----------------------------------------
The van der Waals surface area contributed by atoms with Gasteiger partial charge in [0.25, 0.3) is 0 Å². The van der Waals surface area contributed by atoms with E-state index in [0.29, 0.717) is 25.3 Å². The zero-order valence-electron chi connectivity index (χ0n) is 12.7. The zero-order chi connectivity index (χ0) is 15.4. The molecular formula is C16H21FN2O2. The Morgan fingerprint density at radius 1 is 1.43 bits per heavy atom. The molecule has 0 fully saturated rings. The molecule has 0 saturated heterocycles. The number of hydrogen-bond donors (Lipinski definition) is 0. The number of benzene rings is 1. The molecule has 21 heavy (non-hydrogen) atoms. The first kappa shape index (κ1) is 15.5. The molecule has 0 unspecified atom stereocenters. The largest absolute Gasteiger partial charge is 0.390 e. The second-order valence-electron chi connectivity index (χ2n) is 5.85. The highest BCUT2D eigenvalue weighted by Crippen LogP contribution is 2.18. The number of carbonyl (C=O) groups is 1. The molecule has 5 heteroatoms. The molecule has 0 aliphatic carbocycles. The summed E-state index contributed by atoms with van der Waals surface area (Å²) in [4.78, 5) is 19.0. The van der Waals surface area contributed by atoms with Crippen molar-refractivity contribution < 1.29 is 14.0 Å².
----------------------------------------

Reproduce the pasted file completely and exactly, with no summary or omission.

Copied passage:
The van der Waals surface area contributed by atoms with Gasteiger partial charge in [0.25, 0.3) is 0 Å². The van der Waals surface area contributed by atoms with E-state index in [0.29, 0.717) is 25.3 Å². The zero-order valence-electron chi connectivity index (χ0n) is 12.7. The zero-order chi connectivity index (χ0) is 15.4. The molecular formula is C16H21FN2O2. The Morgan fingerprint density at radius 1 is 1.43 bits per heavy atom. The molecule has 0 fully saturated rings. The molecule has 0 saturated heterocycles. The number of hydrogen-bond donors (Lipinski definition) is 0. The number of benzene rings is 1. The molecule has 21 heavy (non-hydrogen) atoms. The first kappa shape index (κ1) is 15.5. The molecule has 0 unspecified atom stereocenters. The largest absolute Gasteiger partial charge is 0.390 e. The second-order valence-electron chi connectivity index (χ2n) is 5.85. The highest BCUT2D eigenvalue weighted by Crippen LogP contribution is 2.18. The number of carbonyl (C=O) groups is 1. The molecule has 5 heteroatoms. The molecule has 0 aliphatic carbocycles. The summed E-state index contributed by atoms with van der Waals surface area (Å²) in [4.78, 5) is 19.0. The van der Waals surface area contributed by atoms with Crippen molar-refractivity contribution < 1.29 is 14.0 Å².